Tuesday, February 21, 2017
A dog which was given up for adoption has a note from the owner in a notepad hanging from his collar and it was written by a child. The family's daughter wrote a 15-page note in a tiny spiral notebook which has details and instructions that would be helpful for Rhino's new owner.
It started with “Hi, if you’re reading this you must own Rhino now. He was my puppy. I really hope he is in a good environment. I really miss him. I wish he knew that he was a pretty puppy," she wrote.
The girl's family gave up the dog because it has several small children. The family admits the decision was heart-wrenching. They said they only had the 3-year-old dog for five months, having picked him up from the shelter themselves. They loved him very much however, the dog was too big and too energetic for their young children.
The girl also included his favorite toy which is a green Nerf ball but never give him a tennis ball since he rips them apart. The girl also ask the new owner to not rename him. “His full name is Rhino Lightning (then your last name). Please don’t rename him.”
Rhino's new owner is Melanie Hill of Clearfield, she went to the Humane Society looking for a dog. When she saw Rhino it was love at first sight. She took Rhino home to Davis County -- along with the note pad and the detailed instructions. Hill said she doesn't know anything about Rhino's previous owner, but she wants the girl to know Rhino will be loved by her family and his name will stay the same.
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Tuesday, February 7, 2017
Merck, a drug company disputes Channel 2’s Jim Strickland documents that shows dog owners believe the drug called Bravecto is connected to the death of thousands of pets worldwide.
Bravecto, is a dog chew that is very powerful and effective with only one dose it can kill fleas and ticks for three months. Pharmaceutical giant Merck says it's safe and effective, but the number of dog owners who think otherwise is growing.
Donna White of Buckhead one of the pet owners who are blaming the drug said "I believe that Bravecto killed my dog. That's the only thing I changed his entire life." Her dog named "JoJo" vomited the first two times she gave him Bravecto, which is a known side effect. But 12 hours after the third dose, he had to be rushed to the veterinarian for emergency CPR. It didn't work and JoJo died.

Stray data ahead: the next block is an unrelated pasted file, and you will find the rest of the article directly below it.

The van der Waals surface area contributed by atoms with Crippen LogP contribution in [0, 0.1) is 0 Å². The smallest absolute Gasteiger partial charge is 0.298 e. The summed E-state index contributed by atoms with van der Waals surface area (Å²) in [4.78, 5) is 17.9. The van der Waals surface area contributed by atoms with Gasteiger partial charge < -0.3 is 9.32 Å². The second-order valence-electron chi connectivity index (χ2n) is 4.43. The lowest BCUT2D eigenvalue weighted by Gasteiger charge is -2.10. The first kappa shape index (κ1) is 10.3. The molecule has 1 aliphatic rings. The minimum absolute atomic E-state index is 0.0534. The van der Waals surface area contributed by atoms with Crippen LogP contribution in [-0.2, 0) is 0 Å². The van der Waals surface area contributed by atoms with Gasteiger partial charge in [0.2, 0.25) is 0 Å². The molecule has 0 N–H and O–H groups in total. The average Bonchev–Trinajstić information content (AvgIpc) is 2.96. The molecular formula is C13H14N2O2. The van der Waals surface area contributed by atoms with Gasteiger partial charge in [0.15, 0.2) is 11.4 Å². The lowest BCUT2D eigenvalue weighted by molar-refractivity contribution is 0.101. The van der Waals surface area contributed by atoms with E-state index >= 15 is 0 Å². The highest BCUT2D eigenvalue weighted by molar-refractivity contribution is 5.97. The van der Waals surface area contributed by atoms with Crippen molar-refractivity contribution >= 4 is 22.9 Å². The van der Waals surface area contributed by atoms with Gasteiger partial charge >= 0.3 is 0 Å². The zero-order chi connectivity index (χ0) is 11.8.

Chris Weber said his dog, Truck, suffered for weeks after dose number three. Then one day, "He put his head in the bowl, turned back and looked at me and collapsed at my feet," Weber told Strickland. Weber euthanized his dog on Thanksgiving Day.
In a letter to veterinarians, Merck said of the dog deaths featured in their investigation: “There were no necropsies performed...the pet owners declined.”
However, Chris Weber of north Fulton County told Strickland that he never got the option of necropsy.
“Merck has not done absolutely anything for me. I was told that after their veterinary professional speaks with mine that they would be calling me. I never heard a word,” Chris Weber said.
The owners of two other dogs who made allegations against Bravecto told Strickland that their dogs were already buried before necropsies could be performed.
Wednesday, January 25, 2017
Divorce between husband and wife can be convoluted and it can affect the whole family and it almost always end up in a fight on who gets what house, children, TV, and pets. A lot of times pet lovers are asking, can you consider your pet to be your child? However, in law, animals are treated as property. So although pet custody battles are often passionate and ugly courts consider pets as part of the “property distribution” in a divorce.
In Alaska they have amended their divorce statutes that took effect last week, which is trending in the world of animal law. It makes Alaska the first state in the U.S. to require courts to take “into consideration the well-being of the animal” and to explicitly empower judges to assign joint custody of pets. In a blog post, the Animal Legal Defense Fund called the well-being provision “groundbreaking and unique.”